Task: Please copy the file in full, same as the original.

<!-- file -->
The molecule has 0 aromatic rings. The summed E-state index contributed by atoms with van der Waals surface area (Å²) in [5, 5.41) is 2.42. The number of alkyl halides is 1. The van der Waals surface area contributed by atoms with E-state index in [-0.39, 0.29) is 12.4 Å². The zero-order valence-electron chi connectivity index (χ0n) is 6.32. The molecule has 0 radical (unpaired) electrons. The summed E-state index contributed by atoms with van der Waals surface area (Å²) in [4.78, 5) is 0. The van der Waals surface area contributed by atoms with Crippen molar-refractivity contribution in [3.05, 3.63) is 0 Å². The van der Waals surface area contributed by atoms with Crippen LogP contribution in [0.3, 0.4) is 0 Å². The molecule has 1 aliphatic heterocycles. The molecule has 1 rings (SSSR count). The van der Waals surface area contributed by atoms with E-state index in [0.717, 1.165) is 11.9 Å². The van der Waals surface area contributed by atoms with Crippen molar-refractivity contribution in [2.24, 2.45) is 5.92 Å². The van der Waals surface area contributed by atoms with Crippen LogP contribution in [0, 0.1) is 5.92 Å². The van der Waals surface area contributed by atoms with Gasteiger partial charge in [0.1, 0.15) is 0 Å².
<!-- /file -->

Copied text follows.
The molecule has 0 aromatic rings. The summed E-state index contributed by atoms with van der Waals surface area (Å²) in [5, 5.41) is 2.42. The number of alkyl halides is 1. The van der Waals surface area contributed by atoms with E-state index in [-0.39, 0.29) is 12.4 Å². The zero-order valence-electron chi connectivity index (χ0n) is 6.32. The molecule has 0 radical (unpaired) electrons. The summed E-state index contributed by atoms with van der Waals surface area (Å²) in [4.78, 5) is 0. The van der Waals surface area contributed by atoms with Crippen molar-refractivity contribution in [3.05, 3.63) is 0 Å². The van der Waals surface area contributed by atoms with Crippen LogP contribution in [0.3, 0.4) is 0 Å². The molecule has 1 aliphatic heterocycles. The molecule has 1 rings (SSSR count). The van der Waals surface area contributed by atoms with E-state index in [0.717, 1.165) is 11.9 Å². The van der Waals surface area contributed by atoms with Crippen molar-refractivity contribution in [2.24, 2.45) is 5.92 Å². The van der Waals surface area contributed by atoms with Crippen LogP contribution in [0, 0.1) is 5.92 Å². The van der Waals surface area contributed by atoms with Gasteiger partial charge in [0.1, 0.15) is 0 Å².